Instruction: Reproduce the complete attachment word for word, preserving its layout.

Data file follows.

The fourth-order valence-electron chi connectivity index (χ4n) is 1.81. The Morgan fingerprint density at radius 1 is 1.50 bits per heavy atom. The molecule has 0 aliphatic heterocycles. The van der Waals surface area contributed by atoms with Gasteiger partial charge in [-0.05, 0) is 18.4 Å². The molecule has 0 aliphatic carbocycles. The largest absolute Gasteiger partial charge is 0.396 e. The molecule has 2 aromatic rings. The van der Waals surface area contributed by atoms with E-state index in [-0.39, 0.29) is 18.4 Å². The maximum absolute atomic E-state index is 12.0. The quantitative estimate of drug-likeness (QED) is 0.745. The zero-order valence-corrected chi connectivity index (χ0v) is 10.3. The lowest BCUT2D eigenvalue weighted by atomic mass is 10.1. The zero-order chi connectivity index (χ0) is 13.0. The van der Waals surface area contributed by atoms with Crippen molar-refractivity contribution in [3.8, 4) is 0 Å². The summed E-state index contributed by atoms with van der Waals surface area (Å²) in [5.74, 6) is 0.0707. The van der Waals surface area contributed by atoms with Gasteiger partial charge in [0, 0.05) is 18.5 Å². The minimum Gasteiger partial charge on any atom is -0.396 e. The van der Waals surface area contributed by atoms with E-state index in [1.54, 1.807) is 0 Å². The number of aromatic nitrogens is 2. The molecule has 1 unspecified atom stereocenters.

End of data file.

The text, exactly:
The fourth-order valence-electron chi connectivity index (χ4n) is 1.81. The Morgan fingerprint density at radius 1 is 1.50 bits per heavy atom. The molecule has 0 aliphatic heterocycles. The van der Waals surface area contributed by atoms with Gasteiger partial charge in [-0.05, 0) is 18.4 Å². The molecule has 0 aliphatic carbocycles. The largest absolute Gasteiger partial charge is 0.396 e. The molecule has 2 aromatic rings. The van der Waals surface area contributed by atoms with E-state index in [-0.39, 0.29) is 18.4 Å². The maximum absolute atomic E-state index is 12.0. The quantitative estimate of drug-likeness (QED) is 0.745. The zero-order valence-corrected chi connectivity index (χ0v) is 10.3. The lowest BCUT2D eigenvalue weighted by atomic mass is 10.1. The zero-order chi connectivity index (χ0) is 13.0. The van der Waals surface area contributed by atoms with Crippen molar-refractivity contribution in [3.8, 4) is 0 Å². The summed E-state index contributed by atoms with van der Waals surface area (Å²) in [5.74, 6) is 0.0707. The van der Waals surface area contributed by atoms with Gasteiger partial charge in [0, 0.05) is 18.5 Å². The minimum Gasteiger partial charge on any atom is -0.396 e. The van der Waals surface area contributed by atoms with E-state index in [1.54, 1.807) is 0 Å². The number of aromatic nitrogens is 2. The molecule has 1 unspecified atom stereocenters.